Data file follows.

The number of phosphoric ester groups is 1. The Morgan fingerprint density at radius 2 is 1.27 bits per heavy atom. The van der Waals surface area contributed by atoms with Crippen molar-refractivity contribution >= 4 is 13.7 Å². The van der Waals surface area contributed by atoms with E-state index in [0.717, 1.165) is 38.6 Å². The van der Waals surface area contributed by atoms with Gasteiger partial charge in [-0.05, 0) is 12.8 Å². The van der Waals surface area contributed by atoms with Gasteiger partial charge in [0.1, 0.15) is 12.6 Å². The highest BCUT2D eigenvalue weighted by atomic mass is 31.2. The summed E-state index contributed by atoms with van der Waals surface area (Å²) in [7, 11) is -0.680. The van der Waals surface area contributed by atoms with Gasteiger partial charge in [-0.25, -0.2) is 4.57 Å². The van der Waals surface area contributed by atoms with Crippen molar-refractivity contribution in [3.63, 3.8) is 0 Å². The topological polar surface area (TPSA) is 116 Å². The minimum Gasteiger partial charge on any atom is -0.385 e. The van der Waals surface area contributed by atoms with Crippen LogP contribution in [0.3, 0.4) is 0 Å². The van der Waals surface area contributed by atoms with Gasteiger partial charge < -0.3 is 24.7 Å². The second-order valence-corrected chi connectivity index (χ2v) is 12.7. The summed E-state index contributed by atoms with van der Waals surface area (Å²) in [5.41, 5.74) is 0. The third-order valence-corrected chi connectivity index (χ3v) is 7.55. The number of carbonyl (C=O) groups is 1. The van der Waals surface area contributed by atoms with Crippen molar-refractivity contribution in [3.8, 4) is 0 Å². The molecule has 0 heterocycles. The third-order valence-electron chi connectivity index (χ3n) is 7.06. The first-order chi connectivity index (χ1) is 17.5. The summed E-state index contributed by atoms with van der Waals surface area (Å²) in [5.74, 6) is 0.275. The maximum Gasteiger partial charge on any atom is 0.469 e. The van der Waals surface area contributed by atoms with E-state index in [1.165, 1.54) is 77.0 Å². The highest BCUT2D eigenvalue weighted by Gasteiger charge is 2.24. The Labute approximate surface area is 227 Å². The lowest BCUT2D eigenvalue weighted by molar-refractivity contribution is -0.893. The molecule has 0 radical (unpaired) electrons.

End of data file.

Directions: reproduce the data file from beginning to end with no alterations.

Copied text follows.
The number of phosphoric ester groups is 1. The Morgan fingerprint density at radius 2 is 1.27 bits per heavy atom. The van der Waals surface area contributed by atoms with Crippen molar-refractivity contribution >= 4 is 13.7 Å². The van der Waals surface area contributed by atoms with E-state index in [0.717, 1.165) is 38.6 Å². The van der Waals surface area contributed by atoms with Gasteiger partial charge in [-0.05, 0) is 12.8 Å². The van der Waals surface area contributed by atoms with Gasteiger partial charge in [0.1, 0.15) is 12.6 Å². The highest BCUT2D eigenvalue weighted by atomic mass is 31.2. The summed E-state index contributed by atoms with van der Waals surface area (Å²) in [7, 11) is -0.680. The van der Waals surface area contributed by atoms with Gasteiger partial charge in [-0.25, -0.2) is 4.57 Å². The van der Waals surface area contributed by atoms with Crippen molar-refractivity contribution in [3.63, 3.8) is 0 Å². The topological polar surface area (TPSA) is 116 Å². The minimum Gasteiger partial charge on any atom is -0.385 e. The van der Waals surface area contributed by atoms with Crippen LogP contribution in [0.3, 0.4) is 0 Å². The van der Waals surface area contributed by atoms with Gasteiger partial charge < -0.3 is 24.7 Å². The second-order valence-corrected chi connectivity index (χ2v) is 12.7. The summed E-state index contributed by atoms with van der Waals surface area (Å²) in [5.41, 5.74) is 0. The third-order valence-corrected chi connectivity index (χ3v) is 7.55. The number of carbonyl (C=O) groups is 1. The van der Waals surface area contributed by atoms with Crippen molar-refractivity contribution in [3.8, 4) is 0 Å². The molecule has 0 heterocycles. The third-order valence-electron chi connectivity index (χ3n) is 7.06. The first-order chi connectivity index (χ1) is 17.5. The summed E-state index contributed by atoms with van der Waals surface area (Å²) in [5.74, 6) is 0.275. The maximum Gasteiger partial charge on any atom is 0.469 e. The van der Waals surface area contributed by atoms with E-state index in [1.165, 1.54) is 77.0 Å². The highest BCUT2D eigenvalue weighted by Gasteiger charge is 2.24. The Labute approximate surface area is 227 Å². The lowest BCUT2D eigenvalue weighted by molar-refractivity contribution is -0.893. The molecule has 0 radical (unpaired) electrons.